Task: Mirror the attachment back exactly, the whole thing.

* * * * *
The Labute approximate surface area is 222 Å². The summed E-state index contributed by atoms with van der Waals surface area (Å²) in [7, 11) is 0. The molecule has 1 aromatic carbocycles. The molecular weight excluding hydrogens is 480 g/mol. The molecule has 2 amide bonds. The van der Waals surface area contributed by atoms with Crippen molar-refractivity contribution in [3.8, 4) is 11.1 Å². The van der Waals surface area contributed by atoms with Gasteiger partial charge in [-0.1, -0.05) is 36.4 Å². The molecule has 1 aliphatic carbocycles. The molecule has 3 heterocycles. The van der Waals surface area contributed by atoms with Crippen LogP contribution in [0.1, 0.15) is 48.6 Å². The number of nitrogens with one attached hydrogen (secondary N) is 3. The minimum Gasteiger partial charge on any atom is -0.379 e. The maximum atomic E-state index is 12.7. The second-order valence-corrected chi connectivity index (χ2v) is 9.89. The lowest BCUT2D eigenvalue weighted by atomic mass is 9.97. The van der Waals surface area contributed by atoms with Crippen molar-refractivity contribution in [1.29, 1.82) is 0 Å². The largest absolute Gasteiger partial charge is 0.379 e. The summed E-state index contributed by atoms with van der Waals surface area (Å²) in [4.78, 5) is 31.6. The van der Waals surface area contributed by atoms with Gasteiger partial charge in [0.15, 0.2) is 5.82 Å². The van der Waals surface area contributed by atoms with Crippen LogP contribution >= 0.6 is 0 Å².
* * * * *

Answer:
The Labute approximate surface area is 222 Å². The summed E-state index contributed by atoms with van der Waals surface area (Å²) in [7, 11) is 0. The molecule has 1 aromatic carbocycles. The molecular weight excluding hydrogens is 480 g/mol. The molecule has 2 amide bonds. The van der Waals surface area contributed by atoms with Crippen molar-refractivity contribution in [3.8, 4) is 11.1 Å². The van der Waals surface area contributed by atoms with Gasteiger partial charge in [-0.1, -0.05) is 36.4 Å². The molecule has 1 aliphatic carbocycles. The molecule has 3 heterocycles. The van der Waals surface area contributed by atoms with Crippen LogP contribution in [0.1, 0.15) is 48.6 Å². The number of nitrogens with one attached hydrogen (secondary N) is 3. The minimum Gasteiger partial charge on any atom is -0.379 e. The maximum atomic E-state index is 12.7. The second-order valence-corrected chi connectivity index (χ2v) is 9.89. The lowest BCUT2D eigenvalue weighted by atomic mass is 9.97. The van der Waals surface area contributed by atoms with Crippen molar-refractivity contribution in [1.29, 1.82) is 0 Å². The largest absolute Gasteiger partial charge is 0.379 e. The summed E-state index contributed by atoms with van der Waals surface area (Å²) in [4.78, 5) is 31.6. The van der Waals surface area contributed by atoms with Gasteiger partial charge in [0.15, 0.2) is 5.82 Å². The van der Waals surface area contributed by atoms with Crippen LogP contribution >= 0.6 is 0 Å².